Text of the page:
- Search affiliates that utilize pay per click search engines to promote the advertisers' offers (i.e., search arbitrage)
- Comparison shopping websites and directories
- Loyalty websites, typically characterized by providing a reward system for purchases via points back, cash back
- CRM sites that offer charitable donations
- Coupon and rebate websites that focus on sales promotions
- Content and niche market websites, including product review sites
- Personal websites (This type of website was the reason for the birth of affiliate marketing; however, such websites are almost reduced to complete irrelevance compared to the other types of affiliate websites.)
- Weblogs and website syndication feeds
- E-mail list affiliates (i.e., owners of large opt-in -mail lists that typically employ e-mail drip marketing) and newsletter list affiliates, which are typically more content-heavy
- Registration path or co-registration affiliates who include offers from other merchants during the registration process on their own website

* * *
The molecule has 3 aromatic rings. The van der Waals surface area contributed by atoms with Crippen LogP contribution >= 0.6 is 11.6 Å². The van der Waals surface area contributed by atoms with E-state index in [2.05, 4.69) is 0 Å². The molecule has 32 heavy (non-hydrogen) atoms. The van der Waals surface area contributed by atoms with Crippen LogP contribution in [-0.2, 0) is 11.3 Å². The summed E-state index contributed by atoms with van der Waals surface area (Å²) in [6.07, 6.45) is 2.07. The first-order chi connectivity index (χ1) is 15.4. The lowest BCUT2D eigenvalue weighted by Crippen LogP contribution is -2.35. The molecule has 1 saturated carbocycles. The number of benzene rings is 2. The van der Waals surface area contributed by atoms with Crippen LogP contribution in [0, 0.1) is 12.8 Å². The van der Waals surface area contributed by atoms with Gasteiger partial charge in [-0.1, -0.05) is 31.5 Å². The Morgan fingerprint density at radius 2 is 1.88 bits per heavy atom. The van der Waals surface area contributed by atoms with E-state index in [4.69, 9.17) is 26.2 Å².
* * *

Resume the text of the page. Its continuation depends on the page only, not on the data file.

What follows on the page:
- Shopping directories that list merchants by categories without providing coupons, price comparisons, or other features based on information that changes frequently, thus requiring continual updates
- Cost per action networks (i.e., top-tier affiliates) that expose offers from the advertiser with which they are affiliated to their own network of affiliates
- Websites using adbars (e.g. Adsense) to display context-sensitive, highly-relevant ads for products on the site
It is important that when you are looking into affiliate marketing you do not participate in any schemes that may be spam based, either email or search engine, and do not choose a program that uses adware; spying software illegally placed onto web users computers.
Great marketing schemes I use myself include Click Bank, Amazon Associates and and Google Adsense. I will be reviewing each of these programs in later posts.
Next Time: What Is Clickbank?